The Four Hour Romance

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March 14, 2012 by The Citron Review

by Sue Ann Connaughton

 

Boy and girl meet, follow protocol. Sentences are elemental. Punctuation proper and grammar correct:

“Hi, I’m Chad. Do you come to this coffee shop, often? I’m sorry, that’s the stupidest line, I’ve ever used. Let me start over. May I sit here with you?”

“Hah! Sure, pull up a chair. I’m Marcy, first-timer, here for the open mic, but I just heard it’s been cancelled. Too bad, I’ve had a rough week, was looking forward to music and fun.”

They bend rules, invite experimentation. Sentences run on. Exclamation points rule!

“Marcy there’s a big party later tonight if you’re interested fun crowd trust me Marcy a really fun crowd friends of mine who know how to throw a great party please say yes!”

“I love fun parties Chad haven’t been to a really good one in a long time love fun crowds big parties aren’t usually that much fun so I’d love to go to one. Double yay for big fun parties!!!!”

They discover problems, act confused. Prepositions drop. Sentences are spliced. Awkward phrases reign supreme. Punctuation mystifies:

“‘It’s a big fun party,’ you said, ‘It’s a big fun party; it’s a fun crowd.’ Nobody’s here—no, no, nobody, but us. (Did he think I was stupid? [I bet you do: two people do not make a party; Chad the cad, you must think I’m stupid $*%>!#.] Did he think I would fall for this trick? Huh? Huh? Huh?) Take me home!”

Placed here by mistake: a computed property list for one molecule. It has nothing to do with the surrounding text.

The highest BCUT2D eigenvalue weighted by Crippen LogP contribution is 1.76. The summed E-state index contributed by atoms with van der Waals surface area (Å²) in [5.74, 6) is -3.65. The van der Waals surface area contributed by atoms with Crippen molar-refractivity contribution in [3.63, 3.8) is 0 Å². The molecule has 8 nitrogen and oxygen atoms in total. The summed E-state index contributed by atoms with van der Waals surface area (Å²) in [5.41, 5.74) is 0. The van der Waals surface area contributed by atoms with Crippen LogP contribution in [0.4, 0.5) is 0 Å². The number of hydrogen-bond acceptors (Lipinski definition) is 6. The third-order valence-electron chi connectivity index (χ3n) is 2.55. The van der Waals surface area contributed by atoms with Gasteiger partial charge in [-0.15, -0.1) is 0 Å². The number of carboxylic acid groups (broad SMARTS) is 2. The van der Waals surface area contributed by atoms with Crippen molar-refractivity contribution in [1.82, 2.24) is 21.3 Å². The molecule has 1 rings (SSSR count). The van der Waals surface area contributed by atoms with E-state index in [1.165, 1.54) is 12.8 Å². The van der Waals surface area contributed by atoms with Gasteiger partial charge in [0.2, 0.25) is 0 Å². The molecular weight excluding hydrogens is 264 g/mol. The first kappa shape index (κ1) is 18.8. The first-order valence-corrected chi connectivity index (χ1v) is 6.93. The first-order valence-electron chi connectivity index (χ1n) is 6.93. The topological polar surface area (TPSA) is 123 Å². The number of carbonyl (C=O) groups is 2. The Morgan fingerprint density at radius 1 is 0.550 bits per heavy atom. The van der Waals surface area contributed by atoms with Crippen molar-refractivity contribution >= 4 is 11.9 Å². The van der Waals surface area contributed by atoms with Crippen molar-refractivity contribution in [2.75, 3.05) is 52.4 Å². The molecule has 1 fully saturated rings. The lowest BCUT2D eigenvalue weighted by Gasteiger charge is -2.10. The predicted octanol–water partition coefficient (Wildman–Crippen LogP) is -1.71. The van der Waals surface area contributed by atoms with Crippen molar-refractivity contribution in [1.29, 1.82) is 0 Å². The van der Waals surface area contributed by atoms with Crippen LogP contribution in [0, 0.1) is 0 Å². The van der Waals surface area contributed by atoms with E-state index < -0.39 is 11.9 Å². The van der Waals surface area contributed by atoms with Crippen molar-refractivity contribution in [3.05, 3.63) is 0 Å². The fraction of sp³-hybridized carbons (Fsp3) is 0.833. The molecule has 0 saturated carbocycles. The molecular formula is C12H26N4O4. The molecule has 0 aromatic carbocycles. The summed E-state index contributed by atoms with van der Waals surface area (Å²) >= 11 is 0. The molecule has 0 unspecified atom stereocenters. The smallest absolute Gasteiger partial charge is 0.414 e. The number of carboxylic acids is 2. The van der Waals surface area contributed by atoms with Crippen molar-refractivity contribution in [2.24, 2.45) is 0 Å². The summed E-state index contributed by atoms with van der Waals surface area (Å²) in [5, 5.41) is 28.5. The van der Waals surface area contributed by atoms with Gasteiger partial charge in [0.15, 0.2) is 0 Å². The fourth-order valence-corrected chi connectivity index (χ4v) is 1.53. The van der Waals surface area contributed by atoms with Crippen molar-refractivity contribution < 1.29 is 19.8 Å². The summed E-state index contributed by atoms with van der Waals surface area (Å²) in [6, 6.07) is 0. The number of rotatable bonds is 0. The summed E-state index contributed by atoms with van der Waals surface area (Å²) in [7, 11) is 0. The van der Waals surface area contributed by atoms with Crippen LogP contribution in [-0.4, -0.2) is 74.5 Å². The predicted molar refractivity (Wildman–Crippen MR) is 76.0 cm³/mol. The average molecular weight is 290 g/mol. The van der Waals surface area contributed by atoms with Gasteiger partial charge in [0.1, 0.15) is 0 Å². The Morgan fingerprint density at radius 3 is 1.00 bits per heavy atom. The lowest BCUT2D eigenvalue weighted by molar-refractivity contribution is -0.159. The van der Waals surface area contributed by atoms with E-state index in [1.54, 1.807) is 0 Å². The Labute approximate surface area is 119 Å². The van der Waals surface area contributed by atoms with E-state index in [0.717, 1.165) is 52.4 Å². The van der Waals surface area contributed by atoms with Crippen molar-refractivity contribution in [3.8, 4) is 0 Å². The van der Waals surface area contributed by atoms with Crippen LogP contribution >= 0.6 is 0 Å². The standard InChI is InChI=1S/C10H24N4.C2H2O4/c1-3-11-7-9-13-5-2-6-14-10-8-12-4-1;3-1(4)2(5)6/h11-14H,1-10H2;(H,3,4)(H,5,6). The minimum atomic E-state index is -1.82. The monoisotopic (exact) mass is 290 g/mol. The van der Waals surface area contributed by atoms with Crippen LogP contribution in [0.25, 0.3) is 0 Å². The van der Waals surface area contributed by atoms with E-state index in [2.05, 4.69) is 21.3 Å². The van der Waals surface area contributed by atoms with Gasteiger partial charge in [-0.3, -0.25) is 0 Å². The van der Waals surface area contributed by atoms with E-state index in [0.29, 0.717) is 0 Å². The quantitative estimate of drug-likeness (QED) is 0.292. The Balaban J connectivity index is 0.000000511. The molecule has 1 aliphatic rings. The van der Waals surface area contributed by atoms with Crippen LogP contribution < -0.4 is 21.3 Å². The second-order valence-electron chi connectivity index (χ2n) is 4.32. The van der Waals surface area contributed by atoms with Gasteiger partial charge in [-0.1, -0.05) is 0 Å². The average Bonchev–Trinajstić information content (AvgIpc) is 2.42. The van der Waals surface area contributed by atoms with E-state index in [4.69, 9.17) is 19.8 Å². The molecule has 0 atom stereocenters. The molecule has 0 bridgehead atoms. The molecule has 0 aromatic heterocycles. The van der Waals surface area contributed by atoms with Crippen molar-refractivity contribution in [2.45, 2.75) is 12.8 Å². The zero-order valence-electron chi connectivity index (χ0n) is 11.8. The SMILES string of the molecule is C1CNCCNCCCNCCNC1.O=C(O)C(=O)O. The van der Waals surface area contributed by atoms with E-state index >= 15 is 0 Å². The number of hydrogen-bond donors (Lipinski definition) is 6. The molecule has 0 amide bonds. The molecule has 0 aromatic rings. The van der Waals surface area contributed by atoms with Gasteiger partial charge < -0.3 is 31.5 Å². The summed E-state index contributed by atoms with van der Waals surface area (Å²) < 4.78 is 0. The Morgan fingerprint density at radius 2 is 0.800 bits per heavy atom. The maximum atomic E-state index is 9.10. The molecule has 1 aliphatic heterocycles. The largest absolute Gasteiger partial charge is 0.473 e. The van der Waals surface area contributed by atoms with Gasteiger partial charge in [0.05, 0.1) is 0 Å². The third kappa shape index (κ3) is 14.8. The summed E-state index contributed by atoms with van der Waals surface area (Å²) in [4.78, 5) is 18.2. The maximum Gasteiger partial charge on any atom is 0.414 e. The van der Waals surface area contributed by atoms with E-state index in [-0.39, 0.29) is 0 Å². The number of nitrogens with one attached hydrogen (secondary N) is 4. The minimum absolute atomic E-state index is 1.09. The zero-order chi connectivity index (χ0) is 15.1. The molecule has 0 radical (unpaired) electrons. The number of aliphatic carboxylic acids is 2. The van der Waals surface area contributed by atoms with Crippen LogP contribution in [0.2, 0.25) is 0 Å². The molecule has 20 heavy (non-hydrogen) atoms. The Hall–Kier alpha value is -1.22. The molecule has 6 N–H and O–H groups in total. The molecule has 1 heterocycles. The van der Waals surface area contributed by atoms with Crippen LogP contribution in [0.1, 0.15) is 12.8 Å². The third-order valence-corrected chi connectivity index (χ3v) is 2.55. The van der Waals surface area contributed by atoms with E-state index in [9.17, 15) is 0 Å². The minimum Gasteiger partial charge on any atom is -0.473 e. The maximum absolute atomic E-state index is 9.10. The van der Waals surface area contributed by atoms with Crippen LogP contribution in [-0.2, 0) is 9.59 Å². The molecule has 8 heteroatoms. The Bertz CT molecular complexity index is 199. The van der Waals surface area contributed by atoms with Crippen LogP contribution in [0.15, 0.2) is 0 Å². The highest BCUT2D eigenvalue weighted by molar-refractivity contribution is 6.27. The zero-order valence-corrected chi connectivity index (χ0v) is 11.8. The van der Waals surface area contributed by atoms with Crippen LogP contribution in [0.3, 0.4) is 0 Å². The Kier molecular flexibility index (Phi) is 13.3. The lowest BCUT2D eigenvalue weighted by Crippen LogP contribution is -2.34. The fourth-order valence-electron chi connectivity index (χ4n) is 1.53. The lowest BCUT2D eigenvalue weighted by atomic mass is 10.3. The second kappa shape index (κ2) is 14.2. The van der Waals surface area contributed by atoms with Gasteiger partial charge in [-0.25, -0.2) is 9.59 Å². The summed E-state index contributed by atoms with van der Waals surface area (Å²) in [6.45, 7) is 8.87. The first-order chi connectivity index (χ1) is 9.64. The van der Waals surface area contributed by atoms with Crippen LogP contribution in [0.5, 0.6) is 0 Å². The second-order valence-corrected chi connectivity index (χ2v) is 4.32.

They don’t clarify. Their subject and verbs disagree. They abuse commas. Ellipses sneak in. Periods vanish:

“Stupid? No, Marcy. I thought…They said…The address…did you write down the correct one? Wait, Marcy, please…. “Wait? Wait for …what, Chad?”

They refuse edits, repeat mistakes, overuse dashes:

“If you hadn’t jabbered all the way over–we wouldn’t have gotten lost–right Marcy–or are you too self-righteous to admit that???” “Chad, you said they were your friends—so—I assumed you knew—where your friends live…!!!!!!!!!!

They abandon story:

“Get lost, Chad.”

 

Sue Ann Connaughton is a former research librarian, who has been writing short fiction since 2010. Her most recent work has appeared in White Cat Magazine; The Journal of Compressed Creative Arts; Oberon’s Law; Linguistic Erosion; Unlikely 2.0; Short, Fast, and Deadly; Bete Noire; Boston Literary Magazine; Twenty20 Journal; Liquid Imagination; Six Sentences; The Adroit Journal; and The Binnacle Eighth International Ultra-Short Competition anthology. One of her stories was recently nominated for a Pushcart Prize.

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IMAGE CREDIT: Jill Katherine Chmelko. Protest Road, Winter. 2019.

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